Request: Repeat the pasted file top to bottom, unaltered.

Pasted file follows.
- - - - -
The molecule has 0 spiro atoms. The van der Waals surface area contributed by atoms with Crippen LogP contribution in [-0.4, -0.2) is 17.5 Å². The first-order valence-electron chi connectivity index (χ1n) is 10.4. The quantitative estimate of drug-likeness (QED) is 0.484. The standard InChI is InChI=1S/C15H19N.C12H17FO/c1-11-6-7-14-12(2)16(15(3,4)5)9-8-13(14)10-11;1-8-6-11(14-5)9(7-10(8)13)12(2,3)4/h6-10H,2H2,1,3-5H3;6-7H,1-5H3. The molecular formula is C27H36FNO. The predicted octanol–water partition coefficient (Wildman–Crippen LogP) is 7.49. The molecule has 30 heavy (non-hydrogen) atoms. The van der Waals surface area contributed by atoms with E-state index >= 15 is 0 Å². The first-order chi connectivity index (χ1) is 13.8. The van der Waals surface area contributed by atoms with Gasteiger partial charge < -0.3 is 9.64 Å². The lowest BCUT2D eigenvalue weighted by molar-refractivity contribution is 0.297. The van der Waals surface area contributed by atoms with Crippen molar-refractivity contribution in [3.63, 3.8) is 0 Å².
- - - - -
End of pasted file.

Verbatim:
The molecule has 0 spiro atoms. The van der Waals surface area contributed by atoms with Crippen LogP contribution in [-0.4, -0.2) is 17.5 Å². The first-order valence-electron chi connectivity index (χ1n) is 10.4. The quantitative estimate of drug-likeness (QED) is 0.484. The standard InChI is InChI=1S/C15H19N.C12H17FO/c1-11-6-7-14-12(2)16(15(3,4)5)9-8-13(14)10-11;1-8-6-11(14-5)9(7-10(8)13)12(2,3)4/h6-10H,2H2,1,3-5H3;6-7H,1-5H3. The molecular formula is C27H36FNO. The predicted octanol–water partition coefficient (Wildman–Crippen LogP) is 7.49. The molecule has 30 heavy (non-hydrogen) atoms. The van der Waals surface area contributed by atoms with E-state index >= 15 is 0 Å². The first-order chi connectivity index (χ1) is 13.8. The van der Waals surface area contributed by atoms with Gasteiger partial charge < -0.3 is 9.64 Å². The lowest BCUT2D eigenvalue weighted by molar-refractivity contribution is 0.297. The van der Waals surface area contributed by atoms with Crippen molar-refractivity contribution in [3.63, 3.8) is 0 Å².